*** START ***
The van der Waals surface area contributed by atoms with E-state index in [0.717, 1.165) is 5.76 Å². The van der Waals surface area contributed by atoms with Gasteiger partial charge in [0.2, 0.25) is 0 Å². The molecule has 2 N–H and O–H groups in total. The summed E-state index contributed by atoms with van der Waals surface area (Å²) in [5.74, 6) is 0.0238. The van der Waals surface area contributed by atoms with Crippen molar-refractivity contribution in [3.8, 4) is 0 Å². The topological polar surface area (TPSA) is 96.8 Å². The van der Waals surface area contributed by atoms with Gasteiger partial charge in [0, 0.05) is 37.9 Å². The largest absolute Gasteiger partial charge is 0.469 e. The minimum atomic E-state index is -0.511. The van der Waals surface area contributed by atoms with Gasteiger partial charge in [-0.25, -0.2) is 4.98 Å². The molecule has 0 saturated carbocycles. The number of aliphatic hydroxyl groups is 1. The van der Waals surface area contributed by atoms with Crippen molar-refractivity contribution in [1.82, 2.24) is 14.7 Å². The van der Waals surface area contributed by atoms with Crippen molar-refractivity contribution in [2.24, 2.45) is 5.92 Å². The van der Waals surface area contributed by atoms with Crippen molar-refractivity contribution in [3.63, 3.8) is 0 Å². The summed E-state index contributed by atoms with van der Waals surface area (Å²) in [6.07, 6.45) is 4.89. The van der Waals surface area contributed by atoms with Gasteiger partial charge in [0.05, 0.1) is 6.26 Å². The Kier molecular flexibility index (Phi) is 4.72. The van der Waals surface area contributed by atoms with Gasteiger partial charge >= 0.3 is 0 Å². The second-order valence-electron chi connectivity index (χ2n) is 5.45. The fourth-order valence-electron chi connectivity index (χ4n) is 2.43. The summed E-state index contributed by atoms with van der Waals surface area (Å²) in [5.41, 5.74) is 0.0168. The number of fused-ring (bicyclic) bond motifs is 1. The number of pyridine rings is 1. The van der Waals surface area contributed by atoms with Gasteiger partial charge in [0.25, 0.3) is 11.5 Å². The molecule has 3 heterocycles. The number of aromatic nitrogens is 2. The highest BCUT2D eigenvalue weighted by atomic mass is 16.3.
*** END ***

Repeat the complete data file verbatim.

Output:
The van der Waals surface area contributed by atoms with E-state index in [0.717, 1.165) is 5.76 Å². The van der Waals surface area contributed by atoms with Gasteiger partial charge in [0.2, 0.25) is 0 Å². The molecule has 2 N–H and O–H groups in total. The summed E-state index contributed by atoms with van der Waals surface area (Å²) in [5.74, 6) is 0.0238. The van der Waals surface area contributed by atoms with Crippen molar-refractivity contribution in [3.8, 4) is 0 Å². The topological polar surface area (TPSA) is 96.8 Å². The van der Waals surface area contributed by atoms with Gasteiger partial charge in [0, 0.05) is 37.9 Å². The largest absolute Gasteiger partial charge is 0.469 e. The minimum atomic E-state index is -0.511. The van der Waals surface area contributed by atoms with Gasteiger partial charge in [-0.25, -0.2) is 4.98 Å². The molecule has 0 saturated carbocycles. The number of aliphatic hydroxyl groups is 1. The van der Waals surface area contributed by atoms with Crippen molar-refractivity contribution in [1.82, 2.24) is 14.7 Å². The van der Waals surface area contributed by atoms with Crippen molar-refractivity contribution in [2.24, 2.45) is 5.92 Å². The van der Waals surface area contributed by atoms with Crippen molar-refractivity contribution in [3.63, 3.8) is 0 Å². The summed E-state index contributed by atoms with van der Waals surface area (Å²) in [6.07, 6.45) is 4.89. The van der Waals surface area contributed by atoms with Gasteiger partial charge in [0.05, 0.1) is 6.26 Å². The Kier molecular flexibility index (Phi) is 4.72. The van der Waals surface area contributed by atoms with Gasteiger partial charge >= 0.3 is 0 Å². The second-order valence-electron chi connectivity index (χ2n) is 5.45. The fourth-order valence-electron chi connectivity index (χ4n) is 2.43. The summed E-state index contributed by atoms with van der Waals surface area (Å²) in [5.41, 5.74) is 0.0168. The number of fused-ring (bicyclic) bond motifs is 1. The number of pyridine rings is 1. The van der Waals surface area contributed by atoms with Gasteiger partial charge in [0.25, 0.3) is 11.5 Å². The molecule has 3 heterocycles. The number of aromatic nitrogens is 2. The highest BCUT2D eigenvalue weighted by atomic mass is 16.3.